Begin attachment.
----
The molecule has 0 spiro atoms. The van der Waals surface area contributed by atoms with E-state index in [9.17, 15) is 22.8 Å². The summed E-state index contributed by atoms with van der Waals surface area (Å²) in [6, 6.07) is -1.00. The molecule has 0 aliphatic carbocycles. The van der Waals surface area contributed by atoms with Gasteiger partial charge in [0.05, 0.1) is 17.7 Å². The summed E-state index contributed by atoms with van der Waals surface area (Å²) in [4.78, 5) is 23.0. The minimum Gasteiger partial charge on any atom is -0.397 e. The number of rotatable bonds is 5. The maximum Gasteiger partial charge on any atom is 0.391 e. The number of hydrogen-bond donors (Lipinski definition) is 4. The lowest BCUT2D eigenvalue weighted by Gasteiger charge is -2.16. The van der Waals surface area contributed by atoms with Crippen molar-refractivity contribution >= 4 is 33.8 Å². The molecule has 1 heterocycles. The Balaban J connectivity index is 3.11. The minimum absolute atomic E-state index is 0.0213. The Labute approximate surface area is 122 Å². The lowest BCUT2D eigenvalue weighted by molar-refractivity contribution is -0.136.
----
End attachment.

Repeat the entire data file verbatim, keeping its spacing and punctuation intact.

The molecule has 0 spiro atoms. The van der Waals surface area contributed by atoms with E-state index in [9.17, 15) is 22.8 Å². The summed E-state index contributed by atoms with van der Waals surface area (Å²) in [6, 6.07) is -1.00. The molecule has 0 aliphatic carbocycles. The van der Waals surface area contributed by atoms with Gasteiger partial charge in [0.05, 0.1) is 17.7 Å². The summed E-state index contributed by atoms with van der Waals surface area (Å²) in [4.78, 5) is 23.0. The minimum Gasteiger partial charge on any atom is -0.397 e. The number of rotatable bonds is 5. The maximum Gasteiger partial charge on any atom is 0.391 e. The number of hydrogen-bond donors (Lipinski definition) is 4. The lowest BCUT2D eigenvalue weighted by Gasteiger charge is -2.16. The van der Waals surface area contributed by atoms with Crippen molar-refractivity contribution >= 4 is 33.8 Å². The molecule has 1 heterocycles. The Balaban J connectivity index is 3.11. The minimum absolute atomic E-state index is 0.0213. The Labute approximate surface area is 122 Å². The lowest BCUT2D eigenvalue weighted by molar-refractivity contribution is -0.136.